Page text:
Back in May, as the MPs expenses furore kicked off in earnest, politicians of all colours were quick to come forward with their prescriptions for an ailing political system. Solutions ranged from simple reform of the expenses system to full-blown constitutional revolution, involving a menu of changes to the voting system, selection of candidates from open primaries and fixed-term parliaments. Perhaps the most surprising convert to the latter idea was Tory leader David Cameron.
Never too shy to leap on the nearest passing bandwagon, Cameron announced back in May that he and his party were ‘seriously considering’ fixed-term parliaments as a means of tackling the malaise of modern politics while his aides were briefing that “David’s been thinking about this for a while. It fits into everything we’ve been saying.” (Apart, of course, from Cameron’s endless calls for Gordon Brown to call an early General Election.)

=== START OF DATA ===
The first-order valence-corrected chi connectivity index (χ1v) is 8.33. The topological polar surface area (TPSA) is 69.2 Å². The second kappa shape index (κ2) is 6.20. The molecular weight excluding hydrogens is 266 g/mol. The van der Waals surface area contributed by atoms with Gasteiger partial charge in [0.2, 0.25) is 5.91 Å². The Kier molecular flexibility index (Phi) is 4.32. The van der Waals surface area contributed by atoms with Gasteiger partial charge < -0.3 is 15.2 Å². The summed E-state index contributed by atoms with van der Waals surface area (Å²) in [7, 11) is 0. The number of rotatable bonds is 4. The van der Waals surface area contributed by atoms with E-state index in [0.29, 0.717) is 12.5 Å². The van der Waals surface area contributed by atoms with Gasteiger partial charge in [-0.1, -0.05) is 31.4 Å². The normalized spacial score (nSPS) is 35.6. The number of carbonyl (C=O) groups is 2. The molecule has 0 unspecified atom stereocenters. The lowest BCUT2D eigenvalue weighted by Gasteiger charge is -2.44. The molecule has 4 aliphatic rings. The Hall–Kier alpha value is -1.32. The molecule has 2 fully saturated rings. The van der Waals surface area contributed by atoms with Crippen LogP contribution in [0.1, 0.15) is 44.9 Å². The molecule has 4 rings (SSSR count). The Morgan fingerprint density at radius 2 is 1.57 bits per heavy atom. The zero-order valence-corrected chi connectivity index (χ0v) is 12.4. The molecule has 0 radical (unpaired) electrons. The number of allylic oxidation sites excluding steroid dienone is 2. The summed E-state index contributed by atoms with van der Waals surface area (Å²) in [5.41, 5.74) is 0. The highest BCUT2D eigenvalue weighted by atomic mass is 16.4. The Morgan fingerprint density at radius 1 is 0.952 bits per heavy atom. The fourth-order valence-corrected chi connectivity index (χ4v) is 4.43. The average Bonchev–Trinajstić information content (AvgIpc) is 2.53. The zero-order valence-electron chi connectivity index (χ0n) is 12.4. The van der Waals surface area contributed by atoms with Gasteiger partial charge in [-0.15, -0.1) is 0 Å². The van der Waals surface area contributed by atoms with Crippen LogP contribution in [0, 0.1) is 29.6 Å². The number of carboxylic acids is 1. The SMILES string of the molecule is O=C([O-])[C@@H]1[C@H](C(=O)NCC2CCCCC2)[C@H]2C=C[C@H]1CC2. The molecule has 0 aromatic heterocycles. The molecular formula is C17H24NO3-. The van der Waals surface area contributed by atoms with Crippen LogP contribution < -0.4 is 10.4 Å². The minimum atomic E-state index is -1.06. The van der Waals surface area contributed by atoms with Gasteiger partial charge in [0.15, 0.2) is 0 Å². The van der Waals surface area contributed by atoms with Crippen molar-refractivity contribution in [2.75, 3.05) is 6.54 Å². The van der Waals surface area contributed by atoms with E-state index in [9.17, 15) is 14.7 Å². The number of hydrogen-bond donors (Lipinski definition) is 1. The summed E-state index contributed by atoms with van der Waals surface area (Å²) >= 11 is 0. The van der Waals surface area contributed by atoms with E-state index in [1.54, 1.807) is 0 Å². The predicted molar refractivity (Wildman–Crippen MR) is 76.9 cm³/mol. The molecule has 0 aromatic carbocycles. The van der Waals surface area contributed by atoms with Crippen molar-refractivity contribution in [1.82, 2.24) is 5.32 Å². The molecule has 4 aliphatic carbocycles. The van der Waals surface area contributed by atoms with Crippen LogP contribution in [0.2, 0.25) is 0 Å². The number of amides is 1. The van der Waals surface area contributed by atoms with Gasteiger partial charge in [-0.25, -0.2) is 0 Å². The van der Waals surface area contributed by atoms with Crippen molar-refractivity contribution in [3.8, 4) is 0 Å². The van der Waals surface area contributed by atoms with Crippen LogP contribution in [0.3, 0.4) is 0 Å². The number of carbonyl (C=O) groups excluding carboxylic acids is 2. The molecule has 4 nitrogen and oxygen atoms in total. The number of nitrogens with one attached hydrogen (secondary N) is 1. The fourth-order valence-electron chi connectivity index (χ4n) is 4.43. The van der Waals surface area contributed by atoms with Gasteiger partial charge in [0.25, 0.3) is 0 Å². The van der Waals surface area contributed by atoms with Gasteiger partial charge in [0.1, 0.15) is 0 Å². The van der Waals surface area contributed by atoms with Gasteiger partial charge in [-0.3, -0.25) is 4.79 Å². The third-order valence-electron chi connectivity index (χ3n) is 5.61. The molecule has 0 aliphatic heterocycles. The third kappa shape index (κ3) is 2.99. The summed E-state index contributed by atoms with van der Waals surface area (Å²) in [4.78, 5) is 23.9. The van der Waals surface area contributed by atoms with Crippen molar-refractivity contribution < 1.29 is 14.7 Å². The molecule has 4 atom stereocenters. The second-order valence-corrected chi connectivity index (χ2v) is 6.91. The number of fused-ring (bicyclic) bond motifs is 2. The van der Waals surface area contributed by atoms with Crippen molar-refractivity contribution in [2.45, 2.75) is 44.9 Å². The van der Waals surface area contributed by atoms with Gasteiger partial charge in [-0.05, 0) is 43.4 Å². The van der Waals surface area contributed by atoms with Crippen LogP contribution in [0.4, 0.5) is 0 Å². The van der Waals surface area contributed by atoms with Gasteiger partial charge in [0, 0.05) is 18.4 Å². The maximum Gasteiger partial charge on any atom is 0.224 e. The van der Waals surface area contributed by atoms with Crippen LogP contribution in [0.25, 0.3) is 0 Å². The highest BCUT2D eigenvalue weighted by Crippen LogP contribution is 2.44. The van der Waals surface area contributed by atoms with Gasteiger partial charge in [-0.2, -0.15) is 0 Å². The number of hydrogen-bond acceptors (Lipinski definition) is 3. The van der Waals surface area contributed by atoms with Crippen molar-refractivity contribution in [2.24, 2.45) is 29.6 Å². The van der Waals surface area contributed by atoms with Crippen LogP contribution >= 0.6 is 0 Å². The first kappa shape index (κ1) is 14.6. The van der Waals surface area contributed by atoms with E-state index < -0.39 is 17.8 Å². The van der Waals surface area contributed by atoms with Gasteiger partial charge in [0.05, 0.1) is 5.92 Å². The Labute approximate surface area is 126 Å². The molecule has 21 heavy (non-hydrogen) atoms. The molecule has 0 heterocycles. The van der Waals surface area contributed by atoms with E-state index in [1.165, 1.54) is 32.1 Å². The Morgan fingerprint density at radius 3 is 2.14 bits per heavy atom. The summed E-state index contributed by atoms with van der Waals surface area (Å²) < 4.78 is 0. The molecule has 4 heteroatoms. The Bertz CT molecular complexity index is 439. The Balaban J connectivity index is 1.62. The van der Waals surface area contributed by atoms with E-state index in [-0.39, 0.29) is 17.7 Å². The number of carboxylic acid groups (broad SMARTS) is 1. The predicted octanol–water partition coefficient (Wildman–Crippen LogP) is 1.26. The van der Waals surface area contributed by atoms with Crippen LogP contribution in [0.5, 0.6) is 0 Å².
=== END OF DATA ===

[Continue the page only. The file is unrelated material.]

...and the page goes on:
But if, as some are speculating, the 2010 Election results in a hung parliament will Cameron stick to his pledge? If he finds himself at the head of a minority Conservative government, struggling to enact their agenda, how long will he be able to fight off the temptation to call a snap election?
My guess is that this promise (one of very few that anyone has been able to wring out of the Tories) will be ditched very swiftly if there’s any kind of advantage to David Cameron. Indeed, even if there’s a Conservative administration with a comfortable majority, it’s hard to believe that he won’t be tempted to go to the country a year or so early if the opinion polls are favourable.
In my opinion fixed-term parliaments are a great idea, as the Prime Ministerial prerogative has been abused too many times in the past, but I don’t think it would be too much of a risk to predict that this is a Tory promise which is almost certain to be broken.